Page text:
Jennie-O launched a "Make the Switch" campaign more than a decade ago "to see turkey in a different light, turkey as an alternative for ground beef in tacos, turkey as an alternative for ground beef in other basic recipes," Lykken said.
Sales jumped in the years that followed. Lately, though, Jennie-O sales overall have been flat. Behne said the brand has been working with lifestyle experts like Ereka Vetrini to promote "easy weekday meals with Jennie-O" on TV stations around the country as it keeps turkey in the spotlight beyond its big day.
"Thanksgiving is great for us, but we see a spike in January," Behne said, as New Year's resolutions increase appetites for lean proteins. "Consumers have told us through our market research they see ground turkey as a great protein option for weeknight meals."
Lykken said Jennie-O is shifting from education to "inspiration" as it pivots its marketing — which could include some new packaging in meat cases next year.
"As we research with customers, we found all kinds of different ways to inspire them differently on the front and the back of the package," Lykken said. "So you'll see a fresh new look in the store."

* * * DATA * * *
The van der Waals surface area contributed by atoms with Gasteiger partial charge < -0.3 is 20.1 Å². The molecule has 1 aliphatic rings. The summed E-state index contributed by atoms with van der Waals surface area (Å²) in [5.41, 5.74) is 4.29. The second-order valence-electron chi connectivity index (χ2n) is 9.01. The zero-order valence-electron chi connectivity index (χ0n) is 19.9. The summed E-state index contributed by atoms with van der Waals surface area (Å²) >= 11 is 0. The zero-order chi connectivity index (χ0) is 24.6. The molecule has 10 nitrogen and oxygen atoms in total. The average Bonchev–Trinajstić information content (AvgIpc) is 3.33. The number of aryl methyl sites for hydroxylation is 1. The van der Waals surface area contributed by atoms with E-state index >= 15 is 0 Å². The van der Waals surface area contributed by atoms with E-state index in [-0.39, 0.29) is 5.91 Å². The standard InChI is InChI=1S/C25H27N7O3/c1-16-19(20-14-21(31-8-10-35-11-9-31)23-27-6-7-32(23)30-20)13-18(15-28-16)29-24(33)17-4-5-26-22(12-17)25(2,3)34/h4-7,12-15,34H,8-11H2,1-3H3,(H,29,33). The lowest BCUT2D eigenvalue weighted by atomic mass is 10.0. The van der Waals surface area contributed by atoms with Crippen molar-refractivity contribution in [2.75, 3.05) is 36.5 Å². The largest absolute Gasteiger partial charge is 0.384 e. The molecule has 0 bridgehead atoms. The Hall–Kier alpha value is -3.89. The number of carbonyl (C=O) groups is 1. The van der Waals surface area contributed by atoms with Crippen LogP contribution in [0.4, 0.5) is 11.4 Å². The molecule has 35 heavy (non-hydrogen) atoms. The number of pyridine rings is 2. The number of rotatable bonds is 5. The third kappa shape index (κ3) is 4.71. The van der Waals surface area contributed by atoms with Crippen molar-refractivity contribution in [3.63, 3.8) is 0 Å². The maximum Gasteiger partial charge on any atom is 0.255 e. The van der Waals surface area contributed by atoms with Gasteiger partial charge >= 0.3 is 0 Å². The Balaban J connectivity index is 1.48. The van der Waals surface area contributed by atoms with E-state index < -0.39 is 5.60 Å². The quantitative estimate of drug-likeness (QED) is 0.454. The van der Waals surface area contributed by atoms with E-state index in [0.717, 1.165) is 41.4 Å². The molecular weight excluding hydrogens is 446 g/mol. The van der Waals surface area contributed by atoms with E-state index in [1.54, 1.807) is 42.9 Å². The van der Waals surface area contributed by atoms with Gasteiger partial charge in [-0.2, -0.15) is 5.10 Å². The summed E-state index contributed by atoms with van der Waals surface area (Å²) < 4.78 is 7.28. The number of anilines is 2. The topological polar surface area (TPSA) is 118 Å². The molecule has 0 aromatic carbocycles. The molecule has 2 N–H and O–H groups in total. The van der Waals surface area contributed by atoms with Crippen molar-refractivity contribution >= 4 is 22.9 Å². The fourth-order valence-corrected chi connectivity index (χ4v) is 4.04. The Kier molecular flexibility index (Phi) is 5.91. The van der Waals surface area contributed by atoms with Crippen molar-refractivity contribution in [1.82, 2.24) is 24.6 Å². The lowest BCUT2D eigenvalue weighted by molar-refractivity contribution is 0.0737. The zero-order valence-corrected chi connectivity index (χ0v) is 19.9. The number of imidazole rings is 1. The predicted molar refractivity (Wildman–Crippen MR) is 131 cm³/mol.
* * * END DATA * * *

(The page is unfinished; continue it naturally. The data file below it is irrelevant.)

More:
Growing turkey sales has big implications for the Minnesota communities that raise and process the birds.
Jennie-O is the largest employer in Willmar, where its operations are based, with about 1,700 employees in Kandiyohi County.
Willmar's population grew by more than 1,400 people, a 7% increase, over the past decade even as much of rural Minnesota saw declines — and much of Willmar's growth came from new nonwhite residents.
Jennie-O, and agriculture in general, are fueling the county's growing diversity, said Sarah Swedburg, business development manager for the Kandiyohi County and City of Willmar Economic Development Commission.
This is helpful, she said, especially as she sees other regions struggle with worker shortages.
Aaron Backman, executive director of the area's Economic Development Commission, said there are more than 90 businesses owned by people of color, a number that has grown rapidly in recent years.
"The poultry industry has also carried over into redevelopment here," he said. "We've made good strides, and we remain a strong agricultural community as well."